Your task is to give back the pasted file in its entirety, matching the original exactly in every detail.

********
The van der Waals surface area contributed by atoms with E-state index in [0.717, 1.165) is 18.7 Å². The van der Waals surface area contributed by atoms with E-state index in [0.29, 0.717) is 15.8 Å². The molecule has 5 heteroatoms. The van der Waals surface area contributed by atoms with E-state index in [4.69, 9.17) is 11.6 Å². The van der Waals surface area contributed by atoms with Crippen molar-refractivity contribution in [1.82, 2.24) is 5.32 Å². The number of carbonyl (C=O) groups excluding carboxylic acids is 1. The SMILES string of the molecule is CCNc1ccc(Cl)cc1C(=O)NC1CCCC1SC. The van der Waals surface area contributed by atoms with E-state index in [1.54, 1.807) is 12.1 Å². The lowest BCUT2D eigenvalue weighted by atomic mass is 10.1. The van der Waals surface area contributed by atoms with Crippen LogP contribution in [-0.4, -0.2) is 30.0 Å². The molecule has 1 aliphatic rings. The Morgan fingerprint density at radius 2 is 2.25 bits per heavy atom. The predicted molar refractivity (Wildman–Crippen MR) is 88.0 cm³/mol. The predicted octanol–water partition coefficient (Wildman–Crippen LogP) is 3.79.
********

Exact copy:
The van der Waals surface area contributed by atoms with E-state index in [0.717, 1.165) is 18.7 Å². The van der Waals surface area contributed by atoms with E-state index in [0.29, 0.717) is 15.8 Å². The molecule has 5 heteroatoms. The van der Waals surface area contributed by atoms with E-state index in [4.69, 9.17) is 11.6 Å². The van der Waals surface area contributed by atoms with Crippen molar-refractivity contribution in [1.82, 2.24) is 5.32 Å². The number of carbonyl (C=O) groups excluding carboxylic acids is 1. The SMILES string of the molecule is CCNc1ccc(Cl)cc1C(=O)NC1CCCC1SC. The van der Waals surface area contributed by atoms with E-state index in [1.54, 1.807) is 12.1 Å². The lowest BCUT2D eigenvalue weighted by atomic mass is 10.1. The van der Waals surface area contributed by atoms with Crippen LogP contribution in [-0.4, -0.2) is 30.0 Å². The molecule has 1 aliphatic rings. The Morgan fingerprint density at radius 2 is 2.25 bits per heavy atom. The predicted molar refractivity (Wildman–Crippen MR) is 88.0 cm³/mol. The predicted octanol–water partition coefficient (Wildman–Crippen LogP) is 3.79.